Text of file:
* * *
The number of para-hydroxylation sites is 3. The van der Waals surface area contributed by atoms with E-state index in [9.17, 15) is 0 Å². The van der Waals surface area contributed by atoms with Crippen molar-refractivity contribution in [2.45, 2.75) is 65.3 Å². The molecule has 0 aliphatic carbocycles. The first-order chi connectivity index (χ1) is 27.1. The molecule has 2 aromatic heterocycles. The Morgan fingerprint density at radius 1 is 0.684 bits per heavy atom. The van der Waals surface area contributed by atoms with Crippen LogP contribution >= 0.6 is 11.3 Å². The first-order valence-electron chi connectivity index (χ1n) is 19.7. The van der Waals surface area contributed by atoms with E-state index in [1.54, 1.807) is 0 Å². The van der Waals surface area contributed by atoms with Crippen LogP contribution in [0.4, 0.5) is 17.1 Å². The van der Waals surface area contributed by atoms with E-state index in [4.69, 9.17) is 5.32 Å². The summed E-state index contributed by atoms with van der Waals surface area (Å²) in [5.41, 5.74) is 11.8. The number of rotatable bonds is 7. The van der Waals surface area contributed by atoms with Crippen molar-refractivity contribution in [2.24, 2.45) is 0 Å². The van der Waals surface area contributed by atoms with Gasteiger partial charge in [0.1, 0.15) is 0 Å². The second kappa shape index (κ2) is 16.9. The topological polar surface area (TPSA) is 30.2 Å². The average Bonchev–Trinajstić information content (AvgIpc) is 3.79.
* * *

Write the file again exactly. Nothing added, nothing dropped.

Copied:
The number of para-hydroxylation sites is 3. The van der Waals surface area contributed by atoms with E-state index in [9.17, 15) is 0 Å². The van der Waals surface area contributed by atoms with Crippen molar-refractivity contribution in [2.45, 2.75) is 65.3 Å². The molecule has 0 aliphatic carbocycles. The first-order chi connectivity index (χ1) is 27.1. The molecule has 2 aromatic heterocycles. The Morgan fingerprint density at radius 1 is 0.684 bits per heavy atom. The van der Waals surface area contributed by atoms with Crippen LogP contribution >= 0.6 is 11.3 Å². The first-order valence-electron chi connectivity index (χ1n) is 19.7. The van der Waals surface area contributed by atoms with E-state index in [1.54, 1.807) is 0 Å². The van der Waals surface area contributed by atoms with Crippen LogP contribution in [0.4, 0.5) is 17.1 Å². The van der Waals surface area contributed by atoms with E-state index in [4.69, 9.17) is 5.32 Å². The summed E-state index contributed by atoms with van der Waals surface area (Å²) in [5.41, 5.74) is 11.8. The number of rotatable bonds is 7. The van der Waals surface area contributed by atoms with Crippen molar-refractivity contribution in [2.24, 2.45) is 0 Å². The van der Waals surface area contributed by atoms with Gasteiger partial charge in [0.1, 0.15) is 0 Å². The second kappa shape index (κ2) is 16.9. The topological polar surface area (TPSA) is 30.2 Å². The average Bonchev–Trinajstić information content (AvgIpc) is 3.79.